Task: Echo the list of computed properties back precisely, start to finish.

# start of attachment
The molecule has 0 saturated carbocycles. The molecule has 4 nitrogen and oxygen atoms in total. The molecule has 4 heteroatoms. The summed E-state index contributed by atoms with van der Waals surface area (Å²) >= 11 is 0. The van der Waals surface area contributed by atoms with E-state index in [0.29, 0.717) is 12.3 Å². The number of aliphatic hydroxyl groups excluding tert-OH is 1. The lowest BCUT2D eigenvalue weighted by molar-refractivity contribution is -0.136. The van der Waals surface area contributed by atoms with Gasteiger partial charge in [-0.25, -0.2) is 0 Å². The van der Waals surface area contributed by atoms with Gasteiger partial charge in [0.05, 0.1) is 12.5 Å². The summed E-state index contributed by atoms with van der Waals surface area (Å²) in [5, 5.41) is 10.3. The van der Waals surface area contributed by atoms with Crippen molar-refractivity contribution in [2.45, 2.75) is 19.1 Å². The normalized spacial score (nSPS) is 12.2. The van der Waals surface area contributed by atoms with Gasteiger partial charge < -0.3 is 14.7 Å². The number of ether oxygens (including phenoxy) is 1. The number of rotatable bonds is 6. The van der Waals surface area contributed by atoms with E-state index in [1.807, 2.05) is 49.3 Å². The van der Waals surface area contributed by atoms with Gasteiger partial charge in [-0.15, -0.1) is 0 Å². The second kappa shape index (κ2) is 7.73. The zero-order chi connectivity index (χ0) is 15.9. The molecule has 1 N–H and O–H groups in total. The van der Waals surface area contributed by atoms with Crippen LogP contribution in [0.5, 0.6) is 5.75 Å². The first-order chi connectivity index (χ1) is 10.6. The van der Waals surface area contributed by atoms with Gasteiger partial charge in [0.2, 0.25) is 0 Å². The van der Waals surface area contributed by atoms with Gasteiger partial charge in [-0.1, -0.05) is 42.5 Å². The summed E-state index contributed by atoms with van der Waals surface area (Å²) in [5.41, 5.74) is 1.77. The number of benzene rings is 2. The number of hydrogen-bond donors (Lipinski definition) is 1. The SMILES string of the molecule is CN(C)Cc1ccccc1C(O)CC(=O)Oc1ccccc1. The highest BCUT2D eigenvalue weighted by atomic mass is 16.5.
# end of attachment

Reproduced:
The molecule has 0 saturated carbocycles. The molecule has 4 nitrogen and oxygen atoms in total. The molecule has 4 heteroatoms. The summed E-state index contributed by atoms with van der Waals surface area (Å²) >= 11 is 0. The van der Waals surface area contributed by atoms with E-state index in [0.29, 0.717) is 12.3 Å². The number of aliphatic hydroxyl groups excluding tert-OH is 1. The lowest BCUT2D eigenvalue weighted by molar-refractivity contribution is -0.136. The van der Waals surface area contributed by atoms with Gasteiger partial charge in [-0.25, -0.2) is 0 Å². The van der Waals surface area contributed by atoms with Gasteiger partial charge in [0.05, 0.1) is 12.5 Å². The summed E-state index contributed by atoms with van der Waals surface area (Å²) in [5, 5.41) is 10.3. The van der Waals surface area contributed by atoms with Crippen molar-refractivity contribution in [2.45, 2.75) is 19.1 Å². The normalized spacial score (nSPS) is 12.2. The van der Waals surface area contributed by atoms with Gasteiger partial charge < -0.3 is 14.7 Å². The number of ether oxygens (including phenoxy) is 1. The number of rotatable bonds is 6. The van der Waals surface area contributed by atoms with E-state index in [1.807, 2.05) is 49.3 Å². The van der Waals surface area contributed by atoms with Gasteiger partial charge in [-0.15, -0.1) is 0 Å². The second kappa shape index (κ2) is 7.73. The zero-order chi connectivity index (χ0) is 15.9. The molecule has 1 N–H and O–H groups in total. The van der Waals surface area contributed by atoms with Crippen LogP contribution in [0.5, 0.6) is 5.75 Å². The first-order chi connectivity index (χ1) is 10.6. The van der Waals surface area contributed by atoms with Gasteiger partial charge in [0.2, 0.25) is 0 Å². The van der Waals surface area contributed by atoms with Gasteiger partial charge in [-0.1, -0.05) is 42.5 Å². The summed E-state index contributed by atoms with van der Waals surface area (Å²) in [5.41, 5.74) is 1.77. The number of benzene rings is 2. The number of hydrogen-bond donors (Lipinski definition) is 1. The SMILES string of the molecule is CN(C)Cc1ccccc1C(O)CC(=O)Oc1ccccc1. The highest BCUT2D eigenvalue weighted by atomic mass is 16.5.